Friday, October 14, 2005

Flex Sensor Accelerometer?!?





This prototype is an attempt to sense the movement of a ping pong paddle being swung—not only the paddle’s movement , but also the difference in the velocity of the swing.





The prototype works on the idea of inertia—the tendency of a body at rest is to remain at rest. As the paddle swings forward (green arrow) the weight will want to stay in its resting position. As the paddle moves away from the weight, the plastic strip will start to bend given the resistance of the weight’s inertia (blue arrow.) Bending the strip bends the attached Flex sensor, which in turn changes the resistance to the voltage passing through it. The faster the swing, the more the strip bends, the more resistance is generated.

To make the prototype I used a Flex sensor, some thin sheet plastic (in this case, styrene), a bolt and nut, wire, a little tape, and some wood screws.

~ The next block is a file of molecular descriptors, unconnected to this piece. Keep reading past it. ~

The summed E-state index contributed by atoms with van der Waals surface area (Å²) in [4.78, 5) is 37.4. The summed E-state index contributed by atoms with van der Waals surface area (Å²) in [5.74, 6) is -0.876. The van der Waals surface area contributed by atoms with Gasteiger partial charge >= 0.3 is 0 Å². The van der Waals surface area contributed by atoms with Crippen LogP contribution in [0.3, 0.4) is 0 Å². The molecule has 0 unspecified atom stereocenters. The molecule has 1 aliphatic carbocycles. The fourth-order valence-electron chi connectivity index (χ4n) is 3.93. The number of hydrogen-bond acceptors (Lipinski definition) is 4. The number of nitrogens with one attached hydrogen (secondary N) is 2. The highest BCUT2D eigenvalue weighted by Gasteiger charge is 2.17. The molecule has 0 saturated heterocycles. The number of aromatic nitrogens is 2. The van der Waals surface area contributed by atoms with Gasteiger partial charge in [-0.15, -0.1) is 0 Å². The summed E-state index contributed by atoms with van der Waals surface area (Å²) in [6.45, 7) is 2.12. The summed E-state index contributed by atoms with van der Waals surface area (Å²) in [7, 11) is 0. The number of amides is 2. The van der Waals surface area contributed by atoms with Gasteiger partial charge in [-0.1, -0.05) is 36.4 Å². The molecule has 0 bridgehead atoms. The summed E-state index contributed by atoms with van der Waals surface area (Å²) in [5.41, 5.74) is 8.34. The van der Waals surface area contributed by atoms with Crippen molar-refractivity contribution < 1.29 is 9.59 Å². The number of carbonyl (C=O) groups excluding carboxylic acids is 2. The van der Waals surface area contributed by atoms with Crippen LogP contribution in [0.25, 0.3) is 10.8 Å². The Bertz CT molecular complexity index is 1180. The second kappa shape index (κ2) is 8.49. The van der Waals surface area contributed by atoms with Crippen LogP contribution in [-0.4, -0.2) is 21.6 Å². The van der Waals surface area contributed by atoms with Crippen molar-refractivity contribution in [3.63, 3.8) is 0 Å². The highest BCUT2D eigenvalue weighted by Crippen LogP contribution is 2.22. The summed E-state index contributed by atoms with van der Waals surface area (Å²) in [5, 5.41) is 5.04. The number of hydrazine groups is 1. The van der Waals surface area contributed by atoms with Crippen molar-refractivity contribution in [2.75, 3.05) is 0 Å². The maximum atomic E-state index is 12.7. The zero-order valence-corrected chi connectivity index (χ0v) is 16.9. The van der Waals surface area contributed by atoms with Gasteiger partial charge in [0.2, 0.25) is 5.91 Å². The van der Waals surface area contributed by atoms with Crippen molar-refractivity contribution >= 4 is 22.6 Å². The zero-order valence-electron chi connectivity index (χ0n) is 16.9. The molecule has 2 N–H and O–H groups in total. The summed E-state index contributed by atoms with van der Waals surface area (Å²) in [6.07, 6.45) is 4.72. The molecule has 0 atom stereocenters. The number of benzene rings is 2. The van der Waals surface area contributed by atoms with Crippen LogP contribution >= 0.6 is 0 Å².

First, I cut the plastic into a thin strip with a wider tab on one end. I then drilled a hole in the thin end to pass the bolt through, and two more holes down at the tab end for the wood screws. I put a bolt through its corresponding hole and threaded it on the nut. The bolt and nut will act as a weight in the system. After that, I secured the Flex sensor to the plastic strip (just beneath the bolt) with a little clear tape. I then laid the strip against the flat part of the paddle (Flex sensor side facing the paddle) and lined up the tab to the paddle’s handle. The plastic strip was attached to the handle with the wood screws. I secured the wires with a bit of electrical tape, just to clean up the appearance and to protect the contacts on the sensor from any potential abuse.

1 Comments:

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